Use the inst.noninteractive boot option to run the installation program in a non-interactive mode. User interaction is not permitted in the non-interactive mode, and inst.noninteractive you can use the inst.nointeractive option with a graphical or text installation. When you use the inst.noninteractive option in text mode, it behaves the same as the inst.cmdline option.
Use the inst.resolution= option to specify the screen resolution in graphical mode. The format is NxM, where N is the screen width and M is the screen height (in pixels). The recommended resolution is 1024x768.
Use the inst.vnc option to run the graphical installation using Virtual Network Computing (VNC). You must use a VNC client application to interact with the installation program. When VNC sharing is enabled, multiple clients can connect. A system installed using VNC starts in text mode.
Use the inst.vncpassword= option to set a password on the VNC server that is used by the installation program.
Use the inst.vncconnect= option to connect to a listening VNC client at the given host location, for example, inst.vncconnect=<host>[:<port>] The default port is 5900. You can use this option by entering the command vncviewer -listen.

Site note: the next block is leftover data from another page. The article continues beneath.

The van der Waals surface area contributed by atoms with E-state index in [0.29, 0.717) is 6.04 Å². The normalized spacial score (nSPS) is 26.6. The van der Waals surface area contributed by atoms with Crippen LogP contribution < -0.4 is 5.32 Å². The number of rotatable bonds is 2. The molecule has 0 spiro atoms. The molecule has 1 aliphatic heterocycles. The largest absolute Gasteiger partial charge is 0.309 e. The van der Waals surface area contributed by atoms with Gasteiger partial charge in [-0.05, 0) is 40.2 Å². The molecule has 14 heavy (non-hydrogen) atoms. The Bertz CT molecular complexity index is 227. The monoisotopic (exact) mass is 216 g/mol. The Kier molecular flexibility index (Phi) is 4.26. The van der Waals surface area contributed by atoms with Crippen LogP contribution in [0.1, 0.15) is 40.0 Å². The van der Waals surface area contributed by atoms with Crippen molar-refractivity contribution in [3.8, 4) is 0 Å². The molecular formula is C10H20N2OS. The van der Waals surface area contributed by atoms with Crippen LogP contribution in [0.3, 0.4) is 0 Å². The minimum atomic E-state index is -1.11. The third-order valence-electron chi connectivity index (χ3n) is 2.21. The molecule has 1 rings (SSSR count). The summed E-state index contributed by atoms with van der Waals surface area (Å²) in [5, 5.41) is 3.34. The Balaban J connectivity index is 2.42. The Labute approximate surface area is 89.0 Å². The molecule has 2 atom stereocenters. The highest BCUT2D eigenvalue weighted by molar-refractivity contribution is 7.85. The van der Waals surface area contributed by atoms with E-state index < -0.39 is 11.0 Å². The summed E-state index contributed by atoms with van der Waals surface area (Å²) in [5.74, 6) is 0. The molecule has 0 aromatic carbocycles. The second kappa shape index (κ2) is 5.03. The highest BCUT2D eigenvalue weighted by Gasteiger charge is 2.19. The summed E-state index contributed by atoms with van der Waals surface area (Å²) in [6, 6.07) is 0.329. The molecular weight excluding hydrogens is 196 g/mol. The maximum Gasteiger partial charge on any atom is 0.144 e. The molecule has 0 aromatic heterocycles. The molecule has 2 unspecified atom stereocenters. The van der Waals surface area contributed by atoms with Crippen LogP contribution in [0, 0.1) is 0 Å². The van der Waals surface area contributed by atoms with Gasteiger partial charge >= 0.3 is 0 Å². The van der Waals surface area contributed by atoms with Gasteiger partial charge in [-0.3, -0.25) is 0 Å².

Use the inst.xdriver= option to specify the name of the X driver to use both during installation and on the installed system.
Use the inst.usefbx option to prompt the installation program to use the frame buffer X driver instead of a hardware-specific driver. This option is equivalent to the inst.xdriver=fbdev option.

Use the modprobe.blacklist= option to blocklist or completely disable one or more drivers. Drivers (mods) that you disable using this option cannot load when the installation starts. After the installation finishes, the installed system retains these settings. You can find a list of the blocklisted drivers in the /etc/modprobe.d/ directory. Use a comma-separated list to disable multiple drivers. For example:

Use the inst.xtimeout= option to specify the timeout in seconds for starting X server.

Use the inst.sshd option to start the sshd service during installation, so that you can connect to the system during the installation using SSH, and monitor the installation progress. For more information about SSH, see the ssh(1) man page. By default, the sshd option is automatically started only on the 64-bit IBM Z architecture. On other architectures, sshd is not started unless you use the inst.sshd option.


During installation, the root account has no password by default. You can set a root password during installation with the sshpw Kickstart command.

Use the inst.kdump_addon= option to enable or disable the Kdump configuration screen (add-on) in the installation program. This screen is enabled by default; use inst.kdump_addon=off to disable it. Disabling the add-on disables the Kdump screens in both the graphical and text-based interface as well as the %addon com_redhat_kdump Kickstart command.